This article from Baptist News Global presents an interesting generational divide: church membership. Though on the surface it seems to just be about terminology, simmering underneath is a disagreement about what it means to be a fully participating member of a church.
On the one side, the old guard. Their point is that younger generations seem not to want to take on the (all too often dreary) responsibilities of day-to-day church management, which means that those duties fall either on an aging generation or directly onto church staff. How do we ensure that a church keeps going if younger people only have one foot in the door and won't commit to membership (and by extension committee and leadership roles)?
On the other, the young upstarts who don't see much point in an official membership that smacks of exclusivity and would rather be defined by community and missions than by their name on a membership roll--a rather pointless measure of success when it comes to church in particular.
There's clearly some truth to both critiques--positive and negative. For various reasons, young people ARE less likely to fully commit, partly because they face a secular world that puts heavy demands on their time, because they move more often, etc. But they also care much more about missions and connection than about numbers. Membership can be a practical way of maintaining community and organizing missions, but can also be easily overemphasized as a measure of success as well as can send the wrong message about who is welcome in church. Membership often bears little relation to average worship (or event) attendance. Often special "privileges" seem to be granted to those who aren't actually active.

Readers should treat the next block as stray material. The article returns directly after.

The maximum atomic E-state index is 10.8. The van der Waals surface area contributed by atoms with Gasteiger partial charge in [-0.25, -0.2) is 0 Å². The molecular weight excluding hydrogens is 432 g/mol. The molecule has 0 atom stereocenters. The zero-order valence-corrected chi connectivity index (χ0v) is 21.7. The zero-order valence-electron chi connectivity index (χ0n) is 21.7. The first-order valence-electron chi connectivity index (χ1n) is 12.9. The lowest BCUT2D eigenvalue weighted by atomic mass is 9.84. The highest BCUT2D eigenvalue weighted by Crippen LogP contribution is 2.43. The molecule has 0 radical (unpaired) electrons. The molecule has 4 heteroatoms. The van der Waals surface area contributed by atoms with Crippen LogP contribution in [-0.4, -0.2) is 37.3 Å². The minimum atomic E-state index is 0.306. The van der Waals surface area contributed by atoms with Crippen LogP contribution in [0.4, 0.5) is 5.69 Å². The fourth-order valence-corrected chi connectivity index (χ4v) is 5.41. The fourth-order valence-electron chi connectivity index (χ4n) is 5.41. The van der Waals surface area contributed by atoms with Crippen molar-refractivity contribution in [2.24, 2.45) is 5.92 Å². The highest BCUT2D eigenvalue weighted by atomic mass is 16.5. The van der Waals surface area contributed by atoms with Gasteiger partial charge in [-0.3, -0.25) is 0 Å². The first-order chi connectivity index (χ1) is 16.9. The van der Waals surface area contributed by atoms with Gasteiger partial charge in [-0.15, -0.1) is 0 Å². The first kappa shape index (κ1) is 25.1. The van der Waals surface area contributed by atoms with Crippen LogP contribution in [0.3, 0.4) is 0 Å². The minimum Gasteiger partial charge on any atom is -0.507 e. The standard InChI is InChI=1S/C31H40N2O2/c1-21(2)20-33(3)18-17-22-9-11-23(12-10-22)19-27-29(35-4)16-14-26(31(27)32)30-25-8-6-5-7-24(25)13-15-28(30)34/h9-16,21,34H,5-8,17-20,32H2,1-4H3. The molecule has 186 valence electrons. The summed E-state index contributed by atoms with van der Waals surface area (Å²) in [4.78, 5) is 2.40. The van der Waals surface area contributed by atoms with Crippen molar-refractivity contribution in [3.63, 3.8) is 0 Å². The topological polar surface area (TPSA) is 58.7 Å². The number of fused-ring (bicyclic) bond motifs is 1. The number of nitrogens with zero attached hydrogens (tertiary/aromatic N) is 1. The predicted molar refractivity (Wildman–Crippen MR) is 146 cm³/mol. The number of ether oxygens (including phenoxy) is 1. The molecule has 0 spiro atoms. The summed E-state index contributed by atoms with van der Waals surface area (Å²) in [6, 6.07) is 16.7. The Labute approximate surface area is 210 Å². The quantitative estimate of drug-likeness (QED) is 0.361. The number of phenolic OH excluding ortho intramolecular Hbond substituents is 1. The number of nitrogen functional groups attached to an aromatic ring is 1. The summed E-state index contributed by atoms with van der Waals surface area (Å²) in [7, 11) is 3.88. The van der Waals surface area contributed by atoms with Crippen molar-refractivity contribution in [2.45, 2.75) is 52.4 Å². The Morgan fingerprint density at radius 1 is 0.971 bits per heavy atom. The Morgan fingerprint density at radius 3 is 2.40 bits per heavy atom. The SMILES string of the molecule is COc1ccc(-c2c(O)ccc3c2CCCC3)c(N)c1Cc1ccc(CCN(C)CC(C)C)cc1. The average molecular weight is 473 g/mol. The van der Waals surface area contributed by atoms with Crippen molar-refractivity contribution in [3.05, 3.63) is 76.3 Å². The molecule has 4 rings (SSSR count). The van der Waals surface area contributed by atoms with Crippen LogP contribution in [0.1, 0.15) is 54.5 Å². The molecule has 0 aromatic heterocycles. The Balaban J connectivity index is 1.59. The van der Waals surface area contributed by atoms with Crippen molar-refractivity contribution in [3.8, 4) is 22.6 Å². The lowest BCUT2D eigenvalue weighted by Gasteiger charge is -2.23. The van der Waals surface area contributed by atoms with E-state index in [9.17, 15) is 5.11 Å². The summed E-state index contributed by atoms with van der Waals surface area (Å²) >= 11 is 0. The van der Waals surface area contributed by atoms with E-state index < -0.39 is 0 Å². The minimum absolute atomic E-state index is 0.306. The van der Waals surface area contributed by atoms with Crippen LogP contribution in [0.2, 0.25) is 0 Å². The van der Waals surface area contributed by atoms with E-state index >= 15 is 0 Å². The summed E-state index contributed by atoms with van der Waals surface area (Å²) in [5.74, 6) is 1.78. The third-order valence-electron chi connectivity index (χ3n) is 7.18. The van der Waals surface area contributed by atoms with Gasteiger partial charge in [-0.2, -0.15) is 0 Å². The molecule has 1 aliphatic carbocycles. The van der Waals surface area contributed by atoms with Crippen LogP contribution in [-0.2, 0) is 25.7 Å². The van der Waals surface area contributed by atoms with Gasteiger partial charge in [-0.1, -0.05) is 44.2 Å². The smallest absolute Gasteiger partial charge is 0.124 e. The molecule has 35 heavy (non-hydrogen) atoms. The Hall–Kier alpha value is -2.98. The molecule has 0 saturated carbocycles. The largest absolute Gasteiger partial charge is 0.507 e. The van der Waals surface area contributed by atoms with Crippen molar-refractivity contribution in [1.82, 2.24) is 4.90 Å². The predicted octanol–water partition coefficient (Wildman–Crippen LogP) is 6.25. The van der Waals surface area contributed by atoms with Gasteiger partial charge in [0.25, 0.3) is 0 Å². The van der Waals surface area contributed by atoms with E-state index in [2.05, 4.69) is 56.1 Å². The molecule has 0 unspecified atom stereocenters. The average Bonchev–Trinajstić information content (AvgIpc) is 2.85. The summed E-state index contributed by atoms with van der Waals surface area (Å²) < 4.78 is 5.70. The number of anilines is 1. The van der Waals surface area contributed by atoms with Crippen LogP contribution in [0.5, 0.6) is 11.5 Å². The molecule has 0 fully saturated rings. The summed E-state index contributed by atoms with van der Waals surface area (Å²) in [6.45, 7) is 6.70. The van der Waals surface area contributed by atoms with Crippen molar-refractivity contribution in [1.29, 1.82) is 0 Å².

Every church will have to come up with their own answer, but a creative approach is called for. All churches could stand to take a look at their own bureaucracies to ensure that the church isn't just perpetuating itself, but furthering the work of love and community they are called to do.